A Southern Tradition
Published: September 30, 2017
By: Paige Townley
Food, fun, and sun combine to create the perfect setting for the Annual National Shrimp Festival in Gulf Shores. Held every year in October, the event attracts anyone and everyone across the state of Alabama and well beyond its borders. “The thing about the Shrimp Festival is that it’s held at the perfect time of year when the weather is about as good as it can get,” says Ed Rodriguez, president of the Coastal Alabama Business Chamber. “October is a beautiful time here on the beach. It makes for the perfect atmosphere.”
That atmosphere includes hundreds of vendors selling everything from fine art to arts and crafts and all sorts of other retail items. It also includes a menu ranging from classic seafood dishes to more unique treats and, of course, shrimp cooked practically any and every way imaginable. “We strive really hard to make sure that all three of the major aspects of the festival – food, entertainment, and art – offer something for everyone,” Rodriguez adds. “Yes, it’s a shrimp festival, but it’s so much more.”
While today the festival is known as one of the largest events in the southeast, it originally started in 1971 as a way to attract more tourists to the beach after Labor Day. The very first festival was essentially a shrimp boil on the beach that lasted about five hours with just a few vendors and featured the first annual Seafood Cooking Contest, a sandcastle contest, a turkey shoot, and a Gulf sea life exhibit. About 1,500 people attended that first festival, but since then, the festival has grown exponentially. “Over the years it has really taken on a new life,” says Rodriguez. “It kept getting bigger and bigger, and it’s a huge event now.”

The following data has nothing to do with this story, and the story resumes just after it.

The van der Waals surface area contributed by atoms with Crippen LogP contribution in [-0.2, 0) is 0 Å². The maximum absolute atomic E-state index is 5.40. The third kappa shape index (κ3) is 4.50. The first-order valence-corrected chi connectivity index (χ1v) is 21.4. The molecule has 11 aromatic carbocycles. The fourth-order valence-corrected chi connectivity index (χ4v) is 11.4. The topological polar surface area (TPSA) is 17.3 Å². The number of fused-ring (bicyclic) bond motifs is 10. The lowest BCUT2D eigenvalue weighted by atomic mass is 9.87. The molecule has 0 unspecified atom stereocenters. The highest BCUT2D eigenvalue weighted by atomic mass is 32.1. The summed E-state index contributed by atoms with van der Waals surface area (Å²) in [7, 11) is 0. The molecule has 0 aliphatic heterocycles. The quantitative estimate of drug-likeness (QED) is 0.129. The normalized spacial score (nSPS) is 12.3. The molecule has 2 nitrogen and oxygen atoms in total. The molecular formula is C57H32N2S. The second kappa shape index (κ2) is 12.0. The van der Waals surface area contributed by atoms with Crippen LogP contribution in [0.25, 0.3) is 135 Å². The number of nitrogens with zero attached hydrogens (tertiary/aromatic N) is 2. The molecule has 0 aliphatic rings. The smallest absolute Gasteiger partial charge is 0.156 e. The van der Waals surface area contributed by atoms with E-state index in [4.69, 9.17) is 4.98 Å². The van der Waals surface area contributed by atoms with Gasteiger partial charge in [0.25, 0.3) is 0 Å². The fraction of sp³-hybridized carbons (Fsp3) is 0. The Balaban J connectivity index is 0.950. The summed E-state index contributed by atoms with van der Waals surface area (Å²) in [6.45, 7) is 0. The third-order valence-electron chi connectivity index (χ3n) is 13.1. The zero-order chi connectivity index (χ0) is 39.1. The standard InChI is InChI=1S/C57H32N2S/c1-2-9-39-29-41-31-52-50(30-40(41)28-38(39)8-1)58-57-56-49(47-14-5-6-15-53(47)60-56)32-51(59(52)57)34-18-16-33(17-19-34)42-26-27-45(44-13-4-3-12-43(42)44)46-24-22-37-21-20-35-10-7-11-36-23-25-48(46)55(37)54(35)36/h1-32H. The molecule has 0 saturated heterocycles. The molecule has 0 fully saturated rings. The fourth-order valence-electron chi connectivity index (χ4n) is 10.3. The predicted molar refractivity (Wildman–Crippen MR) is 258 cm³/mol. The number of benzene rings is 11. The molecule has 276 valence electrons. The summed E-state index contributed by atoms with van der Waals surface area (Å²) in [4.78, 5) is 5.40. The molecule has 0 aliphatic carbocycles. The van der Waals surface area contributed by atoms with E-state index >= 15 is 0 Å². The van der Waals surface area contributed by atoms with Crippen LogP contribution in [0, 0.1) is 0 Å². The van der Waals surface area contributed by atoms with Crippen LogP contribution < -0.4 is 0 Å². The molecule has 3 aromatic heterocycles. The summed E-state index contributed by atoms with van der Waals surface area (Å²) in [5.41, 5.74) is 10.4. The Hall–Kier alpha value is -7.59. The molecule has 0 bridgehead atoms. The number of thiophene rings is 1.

Today, the Annual National Shrimp Festival attracts more than 250,000 people to the Gulf Shores public beach boardwalk, contributing more than $46 million of total economic impact to the local area. Yet, its focus on fun for the whole family is still the same. More than 300 exhibitors are in attendance with a variety of wares, kids have the opportunity to show off their creativity in the Children’s Activity Village, two main stages are constantly hosting various musical acts performing everything from jazz to country and classic rock, and a 5K and 10K run/walk is held as well.
The event also continues to include the ever-popular traditional favorites as well: the Annual Seafood Cooking Contest, which is now known as “Best of the FEST,” and the Sand Sculpture Contest. The Shrimp Festival is starting a new tradition this year with the Little Miss Shrimp Festival Pageant, which is open to young ladies from pre-K to sixth grade in Baldwin County.
The Shrimp Festival was named the Top Festival for the State of Alabama in 2016. “We have more than 600 volunteers who work together to make sure this event is spectacular every year,” Rodriguez says. “So many from our community get involved and devote hours and hours to ensuring the success of the festival. It’s amazing how many people come together to make it happen, and it’s getting better and better each year.”
For more information, go to www.myshrimpfest.com.
Paige Townley is a Birmingham freelance writer.